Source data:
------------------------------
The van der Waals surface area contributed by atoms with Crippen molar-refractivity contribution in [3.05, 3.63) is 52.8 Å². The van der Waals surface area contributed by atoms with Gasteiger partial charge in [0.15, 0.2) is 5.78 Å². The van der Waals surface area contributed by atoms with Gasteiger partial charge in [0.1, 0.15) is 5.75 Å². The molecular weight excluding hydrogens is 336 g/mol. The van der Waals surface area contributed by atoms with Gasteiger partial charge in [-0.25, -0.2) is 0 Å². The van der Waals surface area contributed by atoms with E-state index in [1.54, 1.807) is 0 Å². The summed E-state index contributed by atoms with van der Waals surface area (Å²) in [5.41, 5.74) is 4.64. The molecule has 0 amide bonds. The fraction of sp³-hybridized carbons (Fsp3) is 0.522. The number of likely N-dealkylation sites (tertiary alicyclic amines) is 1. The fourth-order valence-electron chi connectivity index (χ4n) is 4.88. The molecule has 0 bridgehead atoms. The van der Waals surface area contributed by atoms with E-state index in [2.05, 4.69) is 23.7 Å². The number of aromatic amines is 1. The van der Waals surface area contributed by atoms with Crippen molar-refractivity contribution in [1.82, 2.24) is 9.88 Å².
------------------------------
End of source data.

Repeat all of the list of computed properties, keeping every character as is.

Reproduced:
The van der Waals surface area contributed by atoms with Crippen molar-refractivity contribution in [3.05, 3.63) is 52.8 Å². The van der Waals surface area contributed by atoms with Gasteiger partial charge in [0.15, 0.2) is 5.78 Å². The van der Waals surface area contributed by atoms with Gasteiger partial charge in [0.1, 0.15) is 5.75 Å². The molecular weight excluding hydrogens is 336 g/mol. The van der Waals surface area contributed by atoms with Gasteiger partial charge in [-0.25, -0.2) is 0 Å². The van der Waals surface area contributed by atoms with E-state index in [1.54, 1.807) is 0 Å². The summed E-state index contributed by atoms with van der Waals surface area (Å²) in [5.41, 5.74) is 4.64. The molecule has 0 amide bonds. The fraction of sp³-hybridized carbons (Fsp3) is 0.522. The number of likely N-dealkylation sites (tertiary alicyclic amines) is 1. The fourth-order valence-electron chi connectivity index (χ4n) is 4.88. The molecule has 0 bridgehead atoms. The van der Waals surface area contributed by atoms with E-state index in [2.05, 4.69) is 23.7 Å². The number of aromatic amines is 1. The van der Waals surface area contributed by atoms with Crippen molar-refractivity contribution in [1.82, 2.24) is 9.88 Å².